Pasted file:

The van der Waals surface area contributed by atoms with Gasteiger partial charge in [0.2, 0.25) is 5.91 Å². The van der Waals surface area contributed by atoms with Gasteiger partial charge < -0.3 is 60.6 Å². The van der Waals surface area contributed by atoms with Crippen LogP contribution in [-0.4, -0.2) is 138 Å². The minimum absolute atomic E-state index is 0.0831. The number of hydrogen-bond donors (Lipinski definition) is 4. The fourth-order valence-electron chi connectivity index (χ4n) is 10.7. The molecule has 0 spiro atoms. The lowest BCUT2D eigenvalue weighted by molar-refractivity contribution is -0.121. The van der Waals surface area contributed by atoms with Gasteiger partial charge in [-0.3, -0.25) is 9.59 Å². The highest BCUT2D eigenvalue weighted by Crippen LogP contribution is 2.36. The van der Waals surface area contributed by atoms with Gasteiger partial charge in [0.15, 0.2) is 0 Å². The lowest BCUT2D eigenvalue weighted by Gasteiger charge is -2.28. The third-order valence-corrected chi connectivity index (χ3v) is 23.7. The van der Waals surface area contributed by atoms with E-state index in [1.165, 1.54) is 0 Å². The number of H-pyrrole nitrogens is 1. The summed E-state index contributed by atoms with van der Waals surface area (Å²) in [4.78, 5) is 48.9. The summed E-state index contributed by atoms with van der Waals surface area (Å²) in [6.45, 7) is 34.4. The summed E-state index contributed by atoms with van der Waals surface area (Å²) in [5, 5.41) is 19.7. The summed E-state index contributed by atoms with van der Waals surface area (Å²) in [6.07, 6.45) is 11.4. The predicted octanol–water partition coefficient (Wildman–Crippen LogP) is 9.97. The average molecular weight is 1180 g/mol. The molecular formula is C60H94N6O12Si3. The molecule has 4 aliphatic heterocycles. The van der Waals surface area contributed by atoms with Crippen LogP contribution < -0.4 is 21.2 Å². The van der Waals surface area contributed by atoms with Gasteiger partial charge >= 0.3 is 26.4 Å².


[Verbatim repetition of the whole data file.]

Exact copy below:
The van der Waals surface area contributed by atoms with Gasteiger partial charge in [0.2, 0.25) is 5.91 Å². The van der Waals surface area contributed by atoms with Gasteiger partial charge < -0.3 is 60.6 Å². The van der Waals surface area contributed by atoms with Crippen LogP contribution in [-0.4, -0.2) is 138 Å². The minimum absolute atomic E-state index is 0.0831. The number of hydrogen-bond donors (Lipinski definition) is 4. The fourth-order valence-electron chi connectivity index (χ4n) is 10.7. The molecule has 0 spiro atoms. The lowest BCUT2D eigenvalue weighted by molar-refractivity contribution is -0.121. The van der Waals surface area contributed by atoms with Gasteiger partial charge in [-0.3, -0.25) is 9.59 Å². The highest BCUT2D eigenvalue weighted by Crippen LogP contribution is 2.36. The van der Waals surface area contributed by atoms with Gasteiger partial charge in [0.15, 0.2) is 0 Å². The lowest BCUT2D eigenvalue weighted by Gasteiger charge is -2.28. The third-order valence-corrected chi connectivity index (χ3v) is 23.7. The van der Waals surface area contributed by atoms with E-state index in [1.165, 1.54) is 0 Å². The number of H-pyrrole nitrogens is 1. The summed E-state index contributed by atoms with van der Waals surface area (Å²) in [4.78, 5) is 48.9. The summed E-state index contributed by atoms with van der Waals surface area (Å²) in [6.45, 7) is 34.4. The summed E-state index contributed by atoms with van der Waals surface area (Å²) in [5, 5.41) is 19.7. The summed E-state index contributed by atoms with van der Waals surface area (Å²) in [6.07, 6.45) is 11.4. The predicted octanol–water partition coefficient (Wildman–Crippen LogP) is 9.97. The average molecular weight is 1180 g/mol. The molecular formula is C60H94N6O12Si3. The molecule has 4 aliphatic heterocycles. The van der Waals surface area contributed by atoms with Crippen LogP contribution < -0.4 is 21.2 Å². The van der Waals surface area contributed by atoms with Gasteiger partial charge >= 0.3 is 26.4 Å².